“There is a spoon of medicine, I says, and it’s a silver spoon what you did get born holding, ever so painful for mummy dear but grasped so hard it was in a little screaming red fist. Later you used your spoon to dig a hole in the garden to get all the way to Mexico, and then you did eat worms with your spoon on the way to stay fat.
This spoon was the same you gave your twins, then you used it to dig a hole to their clockwork souls and you ate up their hearts like soup on the way to keep you fat.
Fat little mole, where will you dig next, I asks, you and your little silver spoon made from the silver spine of your children, and wrapped in the hair of your dearly departed?”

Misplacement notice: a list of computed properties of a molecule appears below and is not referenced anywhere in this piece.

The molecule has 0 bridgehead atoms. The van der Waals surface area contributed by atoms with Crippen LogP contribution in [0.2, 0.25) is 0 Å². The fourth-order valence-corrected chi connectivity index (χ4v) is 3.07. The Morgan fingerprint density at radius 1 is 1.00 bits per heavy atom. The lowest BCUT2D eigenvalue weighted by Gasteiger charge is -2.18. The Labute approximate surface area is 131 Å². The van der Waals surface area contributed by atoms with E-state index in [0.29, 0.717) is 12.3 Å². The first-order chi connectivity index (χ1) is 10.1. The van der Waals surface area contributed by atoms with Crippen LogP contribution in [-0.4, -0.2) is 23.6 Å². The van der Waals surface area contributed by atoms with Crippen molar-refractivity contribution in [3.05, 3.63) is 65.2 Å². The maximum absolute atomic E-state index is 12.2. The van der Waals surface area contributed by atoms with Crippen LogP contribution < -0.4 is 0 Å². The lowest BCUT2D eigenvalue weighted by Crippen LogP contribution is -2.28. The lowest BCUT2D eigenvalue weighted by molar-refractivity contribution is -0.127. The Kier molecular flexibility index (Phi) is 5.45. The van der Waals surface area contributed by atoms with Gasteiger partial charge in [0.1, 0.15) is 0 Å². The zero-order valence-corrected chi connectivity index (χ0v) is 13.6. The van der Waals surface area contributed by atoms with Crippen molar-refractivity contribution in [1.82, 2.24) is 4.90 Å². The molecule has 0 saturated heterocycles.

Although Amnesia: A Machine for Pigs has had a somewhat mixed reception since its release last September, it haunted and affected me as games rarely do. I think I even consider it to be stronger than its acclaimed predecessor, Amnesia: The Dark Descent – not from the perspective of gameplay mechanics or anything of the sort; and Descent is much scarier and more horrific in terms of actual terror. But I found Pigs to be much more moving, and darker in its far-reaching implications.